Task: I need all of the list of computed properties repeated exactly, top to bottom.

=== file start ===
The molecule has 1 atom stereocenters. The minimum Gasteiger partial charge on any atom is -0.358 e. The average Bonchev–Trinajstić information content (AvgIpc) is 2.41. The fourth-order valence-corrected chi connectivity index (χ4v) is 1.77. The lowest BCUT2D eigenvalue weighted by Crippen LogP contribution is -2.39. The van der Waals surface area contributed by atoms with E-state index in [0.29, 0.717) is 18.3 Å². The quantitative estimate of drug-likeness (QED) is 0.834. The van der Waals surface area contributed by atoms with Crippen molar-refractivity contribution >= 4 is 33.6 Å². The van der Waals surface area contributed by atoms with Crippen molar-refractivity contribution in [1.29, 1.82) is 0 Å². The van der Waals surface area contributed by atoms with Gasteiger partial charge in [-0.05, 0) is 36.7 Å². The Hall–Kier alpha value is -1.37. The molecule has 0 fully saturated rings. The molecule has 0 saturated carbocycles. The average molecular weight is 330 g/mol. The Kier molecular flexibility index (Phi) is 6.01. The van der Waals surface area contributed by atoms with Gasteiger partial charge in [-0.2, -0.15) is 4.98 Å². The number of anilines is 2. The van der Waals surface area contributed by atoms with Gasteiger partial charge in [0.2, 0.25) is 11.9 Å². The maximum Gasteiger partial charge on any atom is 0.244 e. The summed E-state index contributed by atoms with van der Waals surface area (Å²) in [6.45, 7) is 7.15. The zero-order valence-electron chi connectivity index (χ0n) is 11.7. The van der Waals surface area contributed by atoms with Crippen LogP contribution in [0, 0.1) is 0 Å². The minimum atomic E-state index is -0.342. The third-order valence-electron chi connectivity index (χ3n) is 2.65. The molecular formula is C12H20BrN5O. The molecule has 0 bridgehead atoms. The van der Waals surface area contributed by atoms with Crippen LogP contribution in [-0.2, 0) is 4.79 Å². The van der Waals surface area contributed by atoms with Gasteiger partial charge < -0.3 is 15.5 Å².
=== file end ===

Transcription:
The molecule has 1 atom stereocenters. The minimum Gasteiger partial charge on any atom is -0.358 e. The average Bonchev–Trinajstić information content (AvgIpc) is 2.41. The fourth-order valence-corrected chi connectivity index (χ4v) is 1.77. The lowest BCUT2D eigenvalue weighted by Crippen LogP contribution is -2.39. The van der Waals surface area contributed by atoms with E-state index in [0.29, 0.717) is 18.3 Å². The quantitative estimate of drug-likeness (QED) is 0.834. The van der Waals surface area contributed by atoms with Crippen molar-refractivity contribution >= 4 is 33.6 Å². The van der Waals surface area contributed by atoms with Crippen molar-refractivity contribution in [1.29, 1.82) is 0 Å². The van der Waals surface area contributed by atoms with Gasteiger partial charge in [-0.05, 0) is 36.7 Å². The Hall–Kier alpha value is -1.37. The molecule has 0 fully saturated rings. The molecule has 0 saturated carbocycles. The average molecular weight is 330 g/mol. The Kier molecular flexibility index (Phi) is 6.01. The van der Waals surface area contributed by atoms with Gasteiger partial charge in [-0.2, -0.15) is 4.98 Å². The number of anilines is 2. The van der Waals surface area contributed by atoms with Gasteiger partial charge in [0.2, 0.25) is 11.9 Å². The maximum Gasteiger partial charge on any atom is 0.244 e. The summed E-state index contributed by atoms with van der Waals surface area (Å²) in [6.45, 7) is 7.15. The zero-order valence-electron chi connectivity index (χ0n) is 11.7. The van der Waals surface area contributed by atoms with Crippen LogP contribution in [0, 0.1) is 0 Å². The minimum atomic E-state index is -0.342. The third-order valence-electron chi connectivity index (χ3n) is 2.65. The molecular formula is C12H20BrN5O. The molecule has 0 bridgehead atoms. The van der Waals surface area contributed by atoms with Crippen LogP contribution in [-0.2, 0) is 4.79 Å². The van der Waals surface area contributed by atoms with Gasteiger partial charge < -0.3 is 15.5 Å².